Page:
The European copper industry has proposed a set of principles which it believes will ensure a balanced regulatory framework designed to support innovation and protect competitiveness.
Copper is crucial in clean technologies and the manufacture of resource-efficient products, according to the ‘Manifesto for a competitive European copper industry’, published by the European Copper Institute (ECI) in June 2010. The ECI calls for a balance between EU policies that focus on sustainability and resources efficiency and those necessary to maintain a competitive business environment.
The metal can have a significant positive environmental impact. Copper is 100% recyclable, durable and has high electrical and thermal conductivity, placing it at the centre of clean-technology developments in sectors such as sustainable building and transport. Use of copper can also help to improve resource efficiency, a key driver of the Europe 2020 strategy for smart, sustainable and inclusive growth. For example, high-performance copper alloys have enabled the miniaturisation of everyday items such as mobile phones, computers, cameras and MP3 players.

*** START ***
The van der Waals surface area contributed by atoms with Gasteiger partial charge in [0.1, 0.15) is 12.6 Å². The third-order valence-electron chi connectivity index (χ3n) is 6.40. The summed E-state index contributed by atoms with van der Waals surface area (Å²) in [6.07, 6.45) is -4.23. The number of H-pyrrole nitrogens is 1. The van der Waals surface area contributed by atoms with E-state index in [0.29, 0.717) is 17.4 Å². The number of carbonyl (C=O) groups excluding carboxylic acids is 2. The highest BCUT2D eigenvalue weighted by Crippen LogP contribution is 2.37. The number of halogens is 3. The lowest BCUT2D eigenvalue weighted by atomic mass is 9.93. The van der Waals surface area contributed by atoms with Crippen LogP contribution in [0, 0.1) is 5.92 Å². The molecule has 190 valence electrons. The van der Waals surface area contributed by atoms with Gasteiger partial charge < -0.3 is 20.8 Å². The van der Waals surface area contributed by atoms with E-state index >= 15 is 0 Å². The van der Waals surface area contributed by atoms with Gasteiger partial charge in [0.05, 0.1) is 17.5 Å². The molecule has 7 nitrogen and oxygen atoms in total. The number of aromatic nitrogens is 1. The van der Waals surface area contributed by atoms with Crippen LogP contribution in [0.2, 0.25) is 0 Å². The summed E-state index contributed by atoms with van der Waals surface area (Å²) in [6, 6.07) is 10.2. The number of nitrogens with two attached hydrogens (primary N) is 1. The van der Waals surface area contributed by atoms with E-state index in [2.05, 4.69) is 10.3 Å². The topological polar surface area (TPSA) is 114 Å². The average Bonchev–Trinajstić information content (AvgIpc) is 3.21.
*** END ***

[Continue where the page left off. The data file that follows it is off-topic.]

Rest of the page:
Copper can also be recycled again and again without affecting performance, making it exceptionally sustainable. “40% of European copper demand is met today through the recycling of end-of-life products and offcuts from the downstream value [chain],” says John Schonenberger, ECI Chief Executive.
ECI outlines five principles necessary to balance EU policy objectives and competitiveness:
‘Manifesto for a competitive European copper industry’:
http://eurocopper.alligence.com/wp-content/uploads/2010/08/20100629_manifesto_eurocopper_single_pages_withoutsignatures.pdf [398 KB]
European Copper Institute:
Europe 2020 strategy:
Registration, Evaluation, Authorisation and Restriction of Chemicals (REACH) regulation:
Integrated Pollution Prevention and Control (IPPC) Directive:
Non-energy raw materials initiative (European Commission Enterprise and Industry DG):
According the International Copper Study Group, 23.5 million tonnes of copper were used worldwide in 2008. Europe is the only region in which use of recycled copper increased. Europe met 43% of its copper demand from recycling in 2008 compared with 41.3% in 2007. The figure for EU Member States grew from 38% in 2007 to 40% in 2008.
International Copper Study Group: